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Discussion Starter · #361 ·
Hi Peter,

Hornby could only send me one Brush Type 2 even though I asked for more as replacements for my crumbling mazak examples. The one that they did manage to find is strange in that the box claims it to be D5829 though the model inside is D5657 which is ok by me because I already own a very nice modified Lima Brush Type 2 numbered D5829.


Comparison of modified Lima (D5829) and bog standard Hornby (D5640). With a little bit of work, not least to the mechanism, a very good model can be made from the Lima loco. The only thing left to do on this model is to replace the windows.

My conversation with the Hornby Customer Care Manager left me with the impression that there were no Brush Type 2 locos in the pipeline except for the Railroad version which are basically upgrades of the Lima model. I bought a blue Railroad Class 31 just for the upgraded chassis, mechanism and DCC socket but it lacks the valance under the buffer beam of the original prototypes so I have as yet retained the Lima chassis's in my Lima locos. If Hornby produce a green Railroad Class 30, complete with end valances then it will be time to reconsider.

Best regards ................ Greyvoices (alias John)
 

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Thanks for that John. I think they will all look good passing through WSJ. I have a feeling that the EE Type 4's were used on the through trains between Colchester and Newcastle but the memory is fading a bit now. Incidentally, I'm writing this from sunny Bury St Edmunds.

Best Regards,
Peter A
 

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Discussion Starter · #363 ·
A belated thank you for your comments Peter. I do indeed remember the EE Type 4's being used on the Colchester <> Newcastle service, taking over from Britannias. I think I have may have a somewhat fuzzy photo of a Gateshead D200'er approaching Beeton's Way crossing, just to the west of Bury St.Edmunds station one sunny evening in, I think, 1960. This was long before they put in a bridge and made Beeton's Way into a road. Happy days. I must scan in more of my photos.

I normally restrict my posts on this thread for when something relevant has actually taken place. Today I am breaking that rule just to say that not much has been happening on WSJ this month because I have been a bit active on other threads and ..... and ..... I am being asked to return to work. Yes it seems that there is still a need for an opinionated old sod in the modern railway. I have been asked to buff up my CV and I was surprised to find that I've not looked at it for 8 years. I hate CV writing.

I will know more about what will be required of me in the next few days but I hope that I am not too distracted from my modelling projects. Whilst considering whether I should accept the offer of work, after thinking through what one has to think through when having adjusted to retirement and you now find yourself once again contemplating wearing a tie, making up a list of pros and cons, my thoughts turned to my last unbuilt D & S kit, the Saffron Walden 2 coach push pull set. I had felt guilty about spending so much whilst my wife still had an outstanding list of house improvements that needed to be funded. The prospect of extra cash made my mind up and, although the contract has not yet been signed I am here with pen poised.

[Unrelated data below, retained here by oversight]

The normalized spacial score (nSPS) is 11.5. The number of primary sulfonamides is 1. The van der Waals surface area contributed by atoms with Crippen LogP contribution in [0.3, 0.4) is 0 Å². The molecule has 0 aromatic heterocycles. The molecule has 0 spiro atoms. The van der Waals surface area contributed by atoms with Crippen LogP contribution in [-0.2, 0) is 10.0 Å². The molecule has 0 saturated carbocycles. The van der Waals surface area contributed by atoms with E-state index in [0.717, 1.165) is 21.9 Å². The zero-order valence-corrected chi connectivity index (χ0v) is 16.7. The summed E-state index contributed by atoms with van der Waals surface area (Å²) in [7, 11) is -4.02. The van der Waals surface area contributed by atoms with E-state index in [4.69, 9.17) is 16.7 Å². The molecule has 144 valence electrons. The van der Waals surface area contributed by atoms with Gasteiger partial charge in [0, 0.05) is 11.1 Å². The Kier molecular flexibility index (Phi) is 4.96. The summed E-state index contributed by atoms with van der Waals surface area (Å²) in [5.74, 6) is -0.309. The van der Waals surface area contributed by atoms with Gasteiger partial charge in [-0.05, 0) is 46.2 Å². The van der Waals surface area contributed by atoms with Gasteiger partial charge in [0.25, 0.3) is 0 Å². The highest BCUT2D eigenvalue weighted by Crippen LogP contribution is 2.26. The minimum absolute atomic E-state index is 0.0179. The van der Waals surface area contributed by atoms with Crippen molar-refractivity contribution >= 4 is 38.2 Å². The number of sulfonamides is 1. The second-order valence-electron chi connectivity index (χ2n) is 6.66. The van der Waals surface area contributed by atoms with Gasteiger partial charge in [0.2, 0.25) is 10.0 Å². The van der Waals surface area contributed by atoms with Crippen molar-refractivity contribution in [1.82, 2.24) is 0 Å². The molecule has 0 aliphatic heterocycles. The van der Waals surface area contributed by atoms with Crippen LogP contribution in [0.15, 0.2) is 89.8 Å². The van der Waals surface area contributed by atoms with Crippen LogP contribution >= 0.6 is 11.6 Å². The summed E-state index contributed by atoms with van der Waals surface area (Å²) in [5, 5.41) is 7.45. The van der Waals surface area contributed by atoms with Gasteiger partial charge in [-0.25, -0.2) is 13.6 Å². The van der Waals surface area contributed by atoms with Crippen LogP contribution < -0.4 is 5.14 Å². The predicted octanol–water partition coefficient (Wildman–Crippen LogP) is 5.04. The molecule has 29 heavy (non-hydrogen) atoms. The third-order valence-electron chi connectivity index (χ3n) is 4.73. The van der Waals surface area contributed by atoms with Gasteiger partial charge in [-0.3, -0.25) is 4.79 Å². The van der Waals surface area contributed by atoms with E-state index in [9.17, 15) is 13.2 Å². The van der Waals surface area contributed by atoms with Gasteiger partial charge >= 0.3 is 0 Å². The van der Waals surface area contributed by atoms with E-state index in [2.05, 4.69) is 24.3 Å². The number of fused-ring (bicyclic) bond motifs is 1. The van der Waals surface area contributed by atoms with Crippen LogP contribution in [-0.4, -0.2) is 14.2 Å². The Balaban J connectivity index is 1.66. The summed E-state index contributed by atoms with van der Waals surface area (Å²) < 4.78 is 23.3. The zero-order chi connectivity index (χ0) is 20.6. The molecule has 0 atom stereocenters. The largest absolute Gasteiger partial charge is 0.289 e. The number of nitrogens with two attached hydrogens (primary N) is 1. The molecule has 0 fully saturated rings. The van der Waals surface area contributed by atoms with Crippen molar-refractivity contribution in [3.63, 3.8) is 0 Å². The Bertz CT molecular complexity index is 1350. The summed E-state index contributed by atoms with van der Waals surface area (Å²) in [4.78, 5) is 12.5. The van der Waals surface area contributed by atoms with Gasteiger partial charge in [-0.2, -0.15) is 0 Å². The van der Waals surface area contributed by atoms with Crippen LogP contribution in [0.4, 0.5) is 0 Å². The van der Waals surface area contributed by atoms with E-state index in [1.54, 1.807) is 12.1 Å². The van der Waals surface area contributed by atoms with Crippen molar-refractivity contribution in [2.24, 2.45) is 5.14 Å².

I found this wonderful photo in the midst of David Hey's collection:

Link to photo of Saffron Walden push pull set at Audley End

Does this make me a shallow individual?

Best regards ............... Greyvoices (alias John)
 

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Best wishes, John. I sometimes wonder if my father would have loved to go back to his civil engineering as a consultant to remind the whippersnappers about how things really worked!
 

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QUOTE (Greyvoices @ 3 Apr 2014, 18:41) <{POST_SNAPBACK}>Does this make me a shallow individual?

Best regards ............... Greyvoices (alias John)
Hi John,
Not on your Nelly! I think that is a very considerate thing to do, raising some cash so you can do house improvements for your beloved. With the cost of those, I hardly think a pair of even D&S kits would make all that much difference.
More power to your elbow Sir!
Lovely picture btw,
John E.
 

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Discussion Starter · #367 ·
A lull in my workload which I had hoped to exploit and get some modelling done .......... but .......... I put my back out so my status on the active scale has to be towards the slob end. I sometimes think that these obstacles to progress on WSJ are in some way self inflicted. It is infuriating as I have been travelling in Germany and Belgium without any mishaps but as soon as I have the chance to spend some uninterrupted time at home I become a prisoner of the sofa. This has not stopped my mind from working so I have been busy on other threads which were initially a very enjoyable way of spending time of a hotel evening.

There has been one WSJ related development as a much sought after model has been delivered:


Heljan BRCW Type 2.

Another view:


The as delivered weathered model awaiting the addition of headcode disks and DCC decoder.

One of these early D53xx diesels has been on my wanted list for some years but Heljan initially modelled the loco as re-allocated to Scotland in 1960. I remember them being delivered new to Hornsey MPD in January 1959 where they were put to work on the GN mainline inner and outer suburban services. I spotted my first examples at Cambridge, for nearly 18 months working there on a variety of services over the Royston/Hitchin GN/GE link. Although WSJ is set to the East of Cambridge in my model world Cambridge TMD would frequently purloin a Hornsey or Finsbury Park loco to work to Bury St.Edmunds or Thetford. In reality I never saw any of this loco type East of Cambridge.